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Unsoldering Sterling silver bezel

Hello,
I have just soldered a Sterling Silver Bezel to a Sterling Silver backplate. Alas, it’s slightly de-centered. Is it possible to unsolder it? I put flux on it, warmed as much as I could (still taking care not to put fire scale) in the backplate but nothing happened. Should I direct the flame on both elements? Should it take place quickly? Do I need to pickle the whole between each attempt and re-flux? Should I put the backplate in a third hand vertically to help the Bezel to detach itself?
Thank you very much!

You can try all that you have suggested and asked questions about. I at least have been in your position before, and I suspect others have too. I usually find myself here when I solder a jump ring to what I thought was the top of a bezel. In the future you might consider not doing the final shaping of the back plate until the bezel is soldered. You may actually have this opportunity now if you want to trim the back plate a bit to bring it into an acceptable shape. Remember that it will be measured with your eye, so use your eye to do this reshaping. While it may not be the shape that you had in mind when you started out, the bezel would be centered. Who knows, maybe you will like the shape better. You did not say what the final piece would be. That may also have some influence on what you do to remediate this problem. Good luck and let us know how it goes…Rob

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Hi Rob,
Yes… You’re right, sawing a part to adapt it.
The final piece will be a pendant. I even considered de-centering the Bezel before soldering to have the biggest part of the plate in the lower part.
But now I’ll probably just file a part of the “petals” to let them look symmetric or more or less symmetric…
And now I understand why most artists cut the final plate only after soldering! It’s just that I don’t like sawing with a Bezel right in the middle but well… it’s a question of getting used to it I think.
Thank you very much for your tip and have a sweet evening,
Christine

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I would either reshape the base (a suggested before) or simply grind off the bezel, clean up the back plate and proceed with a new bezel. Costs a little maybe… But it really depends on what your tolerance is.
I usually hate getting or giving advice after the fact but…. When I solder on an element that is large or broad, I tack it first in one place then pickle or submerge in hot water to get the flux off (so you can see clearly) and then check it out. If it’s off a bit, you can reflow the solder and nudge the element… It’s much much easier to re-flow a small section of solder than to try to re-flow such large area and nudge… If you did all that, I apologize for any assumptions on my part. Just sayin’. If you did all that, I apologize for any assumptions on my part.

Andy

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Dear Andy,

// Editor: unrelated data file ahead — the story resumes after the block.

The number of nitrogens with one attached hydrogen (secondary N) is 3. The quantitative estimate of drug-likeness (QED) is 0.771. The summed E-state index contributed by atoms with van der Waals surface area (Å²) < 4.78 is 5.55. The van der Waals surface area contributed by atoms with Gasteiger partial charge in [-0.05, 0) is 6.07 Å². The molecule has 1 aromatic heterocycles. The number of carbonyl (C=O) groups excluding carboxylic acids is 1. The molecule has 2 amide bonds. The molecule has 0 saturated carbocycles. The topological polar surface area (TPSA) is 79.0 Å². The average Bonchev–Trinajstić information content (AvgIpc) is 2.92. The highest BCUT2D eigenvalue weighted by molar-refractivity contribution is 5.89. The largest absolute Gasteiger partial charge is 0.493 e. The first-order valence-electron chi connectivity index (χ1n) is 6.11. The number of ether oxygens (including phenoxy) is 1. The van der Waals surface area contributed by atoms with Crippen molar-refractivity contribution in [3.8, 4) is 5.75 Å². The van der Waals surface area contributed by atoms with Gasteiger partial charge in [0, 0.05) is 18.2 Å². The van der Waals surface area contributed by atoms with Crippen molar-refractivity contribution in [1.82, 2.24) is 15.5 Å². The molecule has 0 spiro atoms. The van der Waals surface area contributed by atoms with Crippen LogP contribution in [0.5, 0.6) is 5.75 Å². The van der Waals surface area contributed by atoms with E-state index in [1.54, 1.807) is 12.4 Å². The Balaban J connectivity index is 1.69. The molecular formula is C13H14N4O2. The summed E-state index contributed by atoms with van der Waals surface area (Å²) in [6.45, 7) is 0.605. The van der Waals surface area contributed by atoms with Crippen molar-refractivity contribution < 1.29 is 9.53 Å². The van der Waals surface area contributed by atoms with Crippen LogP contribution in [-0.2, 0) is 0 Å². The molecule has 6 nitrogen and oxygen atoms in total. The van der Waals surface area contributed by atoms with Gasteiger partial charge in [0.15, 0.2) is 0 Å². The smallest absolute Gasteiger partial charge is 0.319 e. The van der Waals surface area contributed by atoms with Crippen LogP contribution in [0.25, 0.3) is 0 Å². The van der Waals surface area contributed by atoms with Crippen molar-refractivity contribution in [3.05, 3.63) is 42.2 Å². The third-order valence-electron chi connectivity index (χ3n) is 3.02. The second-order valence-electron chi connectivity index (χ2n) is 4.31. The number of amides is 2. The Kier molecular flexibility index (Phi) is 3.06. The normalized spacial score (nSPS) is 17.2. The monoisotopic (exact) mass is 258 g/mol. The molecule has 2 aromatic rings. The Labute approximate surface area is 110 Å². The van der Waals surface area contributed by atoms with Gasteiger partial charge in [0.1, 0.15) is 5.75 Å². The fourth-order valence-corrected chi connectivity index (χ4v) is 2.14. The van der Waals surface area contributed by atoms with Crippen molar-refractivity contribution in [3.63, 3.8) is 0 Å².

At this point I agree, it’s too big a Bezel to try to unsolder. The above ideas are good but belong in more experienced hands.
I’m too afraid of melting something! Ruining both pieces would even be a higher cost! Since I’m a beginner I think I don’t have the knowledge to unsolder this big piece; and I had soldered it with a lot of medium solder all around… better filing it!
Learning by experience :star_struck:
Thanks a lot, have a great weekend
Christine

Agreed. This is a very large area of metal to attempt to flow the solder across the entire piece at once, and sucessfully slide the bezel off of the backing plate.
It is possible, but…it is a very hazardous path to take.
Either adjust to make whatever corrections you can live with, or start over. Both are options.

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Hi Rob, and hello everyone who commented and helped me
I sawed and filed the Bezel; and re-soldered it on the back (it was too visible once removed). No big deal; here’s the result - I just have to embellish it and set the stone
Ah I had forgotten that it’s not possible to post pictures. No problem. But indeed, better start again than melt your piece!

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Ah yes I could upload it ! I just have to set the stone (Mohs scale 2 :see_no_evil:) and polish it.

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Nice! What is the stone? With a Mohs hardness of 2, be careful that you don’t damage it in the process of rolling the bezel and polishing. Take your time and figure out a way to securely hold the pendant before you start this last step. Good luck…Rob

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Hi Rob,
It’s a Stichtite. Yes I will pay extra attention when setting it. I’ll probably put some embellishments on the petals before.
Thank you very much for your kind appreciation and your advice,
Christine

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Stichtite is a TWO?! Yikes. The colors are right up my alley but now I’m not in such a hurry to get any. Wow. I’ll practice for another year or two before I put myself through that!

The piece looks great, after all that. I share your distaste for sawing with the bezel in place, but having been bitten in the past, I’ve given up trying to solder the bezel on after. It might be awkward but I’ll take the control where I can get it.

Hi ifutzwithfire, totally agree, sawing with the Bezel right in the middle is a pain. This time I had to, since I re-used both pieces, plate and bezel. Fortunately I had steel wire 0,4 mm and was able to fix both pieces perfectly together (between the petals it holds everything in place securely).

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